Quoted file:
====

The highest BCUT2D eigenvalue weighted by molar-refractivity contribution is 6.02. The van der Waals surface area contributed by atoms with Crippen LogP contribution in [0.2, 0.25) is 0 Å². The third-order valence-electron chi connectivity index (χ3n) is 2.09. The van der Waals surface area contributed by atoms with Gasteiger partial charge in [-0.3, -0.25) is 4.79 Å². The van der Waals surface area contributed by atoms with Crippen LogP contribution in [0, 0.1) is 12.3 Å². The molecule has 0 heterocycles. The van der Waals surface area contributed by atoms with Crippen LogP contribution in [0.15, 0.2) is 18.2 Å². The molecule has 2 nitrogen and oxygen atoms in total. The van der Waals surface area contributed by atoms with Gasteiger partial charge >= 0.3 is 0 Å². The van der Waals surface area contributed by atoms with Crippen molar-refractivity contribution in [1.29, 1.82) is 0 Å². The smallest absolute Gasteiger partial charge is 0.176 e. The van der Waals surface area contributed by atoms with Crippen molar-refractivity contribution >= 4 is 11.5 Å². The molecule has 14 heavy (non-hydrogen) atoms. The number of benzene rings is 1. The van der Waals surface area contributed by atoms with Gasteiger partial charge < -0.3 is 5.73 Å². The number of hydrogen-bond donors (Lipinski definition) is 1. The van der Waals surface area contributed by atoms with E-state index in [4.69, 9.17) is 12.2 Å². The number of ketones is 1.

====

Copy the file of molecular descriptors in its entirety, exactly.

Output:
The highest BCUT2D eigenvalue weighted by molar-refractivity contribution is 6.02. The van der Waals surface area contributed by atoms with Crippen LogP contribution in [0.2, 0.25) is 0 Å². The third-order valence-electron chi connectivity index (χ3n) is 2.09. The van der Waals surface area contributed by atoms with Gasteiger partial charge in [-0.3, -0.25) is 4.79 Å². The van der Waals surface area contributed by atoms with Crippen LogP contribution in [0, 0.1) is 12.3 Å². The molecule has 0 heterocycles. The van der Waals surface area contributed by atoms with Crippen LogP contribution in [0.15, 0.2) is 18.2 Å². The molecule has 2 nitrogen and oxygen atoms in total. The van der Waals surface area contributed by atoms with Gasteiger partial charge >= 0.3 is 0 Å². The van der Waals surface area contributed by atoms with Crippen molar-refractivity contribution in [1.29, 1.82) is 0 Å². The smallest absolute Gasteiger partial charge is 0.176 e. The van der Waals surface area contributed by atoms with Crippen molar-refractivity contribution >= 4 is 11.5 Å². The molecule has 14 heavy (non-hydrogen) atoms. The number of benzene rings is 1. The van der Waals surface area contributed by atoms with Gasteiger partial charge < -0.3 is 5.73 Å². The number of hydrogen-bond donors (Lipinski definition) is 1. The van der Waals surface area contributed by atoms with E-state index in [4.69, 9.17) is 12.2 Å². The number of ketones is 1.